If you have ever felt just a little bit off, but had to carry on and get things done, you have probably “just put a brave face on it and got on with it”. For some one with Mental Illness we develop a great skill that actors spend years and years perfecting and garner shelves full of awards for. We develop the ability to put on Masks. We mask the pain that we go through daily, hourly, every minute of every day we hide behind intricate masks that we dare not let slip for fear of someone seeing the real struggle we are going through and see us as weak and vulnerable.

I had decided when I had started to get better that I wouldn’t let a mask build up again. I had spent far to many years hiding behind a mask that portrayed me as being a jolly fat man who could handle whatever the world threw at me. I would only let the mask slip in the early hours of the morning when I sat in darkened rooms in front of the computer alone and in chat rooms taking with others who had taken off their own masks for the day. I didn’t want to burden my family with the pain I was in, they had their own troubles and they were worried enough about their own daily life without having more of me adding to it.

When sorrows come, they come not single spies, but in battalions.
William Shakespeare:  Hamlet – Act 4 : Sc5

Regardless of my best laid plans of 9 months ago, my mask building skills are proving to be still in quite good form it seems. I know they are because I I see myself looking from the outside onto my fake face smiling and trying to pull one more smile out of the bag to get through the next interaction with someone who I really would rather not speak too. I would much rather just be hidden away, deep down in a hole, as far away from the real world as possible. The only sad side to this is I know this is wrong, I have this self awareness that is pulling me up by my bootstraps and keeping me going. As hard as I try and cut those straps just to let me fall and maybe try and stop, my mind won’t let me.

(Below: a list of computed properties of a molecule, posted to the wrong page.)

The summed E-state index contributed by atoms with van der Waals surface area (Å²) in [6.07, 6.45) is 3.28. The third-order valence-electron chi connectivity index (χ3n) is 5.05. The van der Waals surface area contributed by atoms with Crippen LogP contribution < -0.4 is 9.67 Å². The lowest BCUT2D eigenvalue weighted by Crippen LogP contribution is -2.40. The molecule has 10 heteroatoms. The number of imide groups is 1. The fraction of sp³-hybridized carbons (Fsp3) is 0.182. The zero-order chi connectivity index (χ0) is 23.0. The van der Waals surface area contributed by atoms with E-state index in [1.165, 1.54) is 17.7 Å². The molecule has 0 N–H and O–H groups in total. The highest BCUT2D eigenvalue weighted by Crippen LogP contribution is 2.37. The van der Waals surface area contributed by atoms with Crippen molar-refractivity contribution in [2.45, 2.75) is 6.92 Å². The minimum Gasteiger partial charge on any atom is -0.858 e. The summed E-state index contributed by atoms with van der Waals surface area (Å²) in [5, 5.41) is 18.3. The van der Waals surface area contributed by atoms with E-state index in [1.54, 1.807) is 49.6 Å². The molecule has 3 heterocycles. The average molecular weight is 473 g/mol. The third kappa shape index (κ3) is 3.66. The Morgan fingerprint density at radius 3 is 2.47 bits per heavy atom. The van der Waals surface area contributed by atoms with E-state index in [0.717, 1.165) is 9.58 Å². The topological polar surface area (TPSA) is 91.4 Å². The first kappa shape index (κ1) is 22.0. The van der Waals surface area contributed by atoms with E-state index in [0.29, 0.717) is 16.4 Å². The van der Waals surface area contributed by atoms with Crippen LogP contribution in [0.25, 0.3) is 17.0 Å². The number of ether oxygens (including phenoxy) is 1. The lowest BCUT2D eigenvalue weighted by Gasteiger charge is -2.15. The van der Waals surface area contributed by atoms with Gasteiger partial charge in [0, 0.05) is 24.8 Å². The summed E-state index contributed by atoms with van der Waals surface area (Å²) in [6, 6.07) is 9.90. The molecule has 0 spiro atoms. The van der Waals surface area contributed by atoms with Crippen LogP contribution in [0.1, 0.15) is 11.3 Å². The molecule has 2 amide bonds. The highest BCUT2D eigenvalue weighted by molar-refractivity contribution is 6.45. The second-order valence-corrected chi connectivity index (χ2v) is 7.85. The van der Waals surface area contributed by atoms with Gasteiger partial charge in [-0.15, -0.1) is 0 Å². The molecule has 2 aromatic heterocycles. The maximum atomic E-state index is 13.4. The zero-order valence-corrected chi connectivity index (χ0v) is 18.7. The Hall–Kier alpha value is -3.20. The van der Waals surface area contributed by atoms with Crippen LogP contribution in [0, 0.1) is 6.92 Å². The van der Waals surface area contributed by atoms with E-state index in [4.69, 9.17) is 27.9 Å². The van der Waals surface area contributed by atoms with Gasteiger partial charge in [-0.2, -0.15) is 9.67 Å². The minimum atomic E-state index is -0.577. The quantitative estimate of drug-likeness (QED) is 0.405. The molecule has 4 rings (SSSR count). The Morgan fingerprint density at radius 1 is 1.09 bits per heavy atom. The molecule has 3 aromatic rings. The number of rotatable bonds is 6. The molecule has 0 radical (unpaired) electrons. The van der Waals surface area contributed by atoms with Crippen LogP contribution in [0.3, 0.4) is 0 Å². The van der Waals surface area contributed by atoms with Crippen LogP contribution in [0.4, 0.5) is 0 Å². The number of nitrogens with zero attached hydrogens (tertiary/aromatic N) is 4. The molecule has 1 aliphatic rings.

The mind that is creeping in the darkness of depression will not let me stop and heal. It doesn’t want me to Keep Calm and Carry On:
stay-depressed-and-plod-alongI get this day in and day out. In the evening when it’s time to spend time with my family, I sit and stare at the TV in the hope that something will click in my head and I’ll start to enjoy myself. There are one or two things that will spark something in me, but it is fleeting, a passing moment in the grand scheme of things. For the life of me I couldn’t sit in front of a screen and watch 24/7 Mrs Browns Boys (as much as I would like too).

I have decided that I need to see my GP about what is going on. I don’t know what he can do about it, I have read my Care Plan that I was given when I was discharged from the Mental Health Team last year, and I know what they say should happen, but it’s been almost a year and as you may have noticed out “beloved” government have cut even more money from local adult services in the time since I have been out of their care I have no idea that they would even answer the phone if I were to call them. It is a scary thought not knowing what will happen next. I guess it’s just one step at a time.

Until Next Time…

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